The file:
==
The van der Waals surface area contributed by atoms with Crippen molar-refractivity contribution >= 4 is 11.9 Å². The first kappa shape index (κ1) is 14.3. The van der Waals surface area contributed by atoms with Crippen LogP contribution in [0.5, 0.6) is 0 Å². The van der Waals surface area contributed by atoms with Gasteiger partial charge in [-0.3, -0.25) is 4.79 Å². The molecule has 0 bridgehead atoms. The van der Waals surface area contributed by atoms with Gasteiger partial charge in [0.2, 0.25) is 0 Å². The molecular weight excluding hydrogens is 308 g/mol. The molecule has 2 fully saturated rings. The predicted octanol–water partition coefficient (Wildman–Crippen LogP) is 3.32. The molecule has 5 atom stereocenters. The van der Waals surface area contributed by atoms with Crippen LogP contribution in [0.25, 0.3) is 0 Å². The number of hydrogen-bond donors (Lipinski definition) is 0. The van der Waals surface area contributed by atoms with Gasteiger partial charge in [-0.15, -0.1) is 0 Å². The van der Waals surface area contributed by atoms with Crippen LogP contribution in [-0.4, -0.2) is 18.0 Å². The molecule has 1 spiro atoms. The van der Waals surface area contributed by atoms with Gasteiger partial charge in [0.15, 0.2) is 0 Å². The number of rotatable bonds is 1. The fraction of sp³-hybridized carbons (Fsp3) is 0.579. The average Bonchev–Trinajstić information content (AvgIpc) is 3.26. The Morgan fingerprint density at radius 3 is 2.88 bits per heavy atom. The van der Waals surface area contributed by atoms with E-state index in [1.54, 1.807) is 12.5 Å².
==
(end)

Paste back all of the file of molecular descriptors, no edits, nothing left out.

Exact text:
The van der Waals surface area contributed by atoms with Crippen molar-refractivity contribution >= 4 is 11.9 Å². The first kappa shape index (κ1) is 14.3. The van der Waals surface area contributed by atoms with Crippen LogP contribution in [0.5, 0.6) is 0 Å². The van der Waals surface area contributed by atoms with Gasteiger partial charge in [-0.3, -0.25) is 4.79 Å². The molecule has 0 bridgehead atoms. The van der Waals surface area contributed by atoms with Gasteiger partial charge in [0.2, 0.25) is 0 Å². The molecular weight excluding hydrogens is 308 g/mol. The molecule has 2 fully saturated rings. The predicted octanol–water partition coefficient (Wildman–Crippen LogP) is 3.32. The molecule has 5 atom stereocenters. The van der Waals surface area contributed by atoms with Crippen LogP contribution in [0.25, 0.3) is 0 Å². The number of hydrogen-bond donors (Lipinski definition) is 0. The van der Waals surface area contributed by atoms with Gasteiger partial charge in [-0.15, -0.1) is 0 Å². The van der Waals surface area contributed by atoms with Crippen LogP contribution in [-0.4, -0.2) is 18.0 Å². The molecule has 1 spiro atoms. The van der Waals surface area contributed by atoms with Gasteiger partial charge in [0.15, 0.2) is 0 Å². The number of rotatable bonds is 1. The fraction of sp³-hybridized carbons (Fsp3) is 0.579. The average Bonchev–Trinajstić information content (AvgIpc) is 3.26. The Morgan fingerprint density at radius 3 is 2.88 bits per heavy atom. The van der Waals surface area contributed by atoms with E-state index in [1.54, 1.807) is 12.5 Å².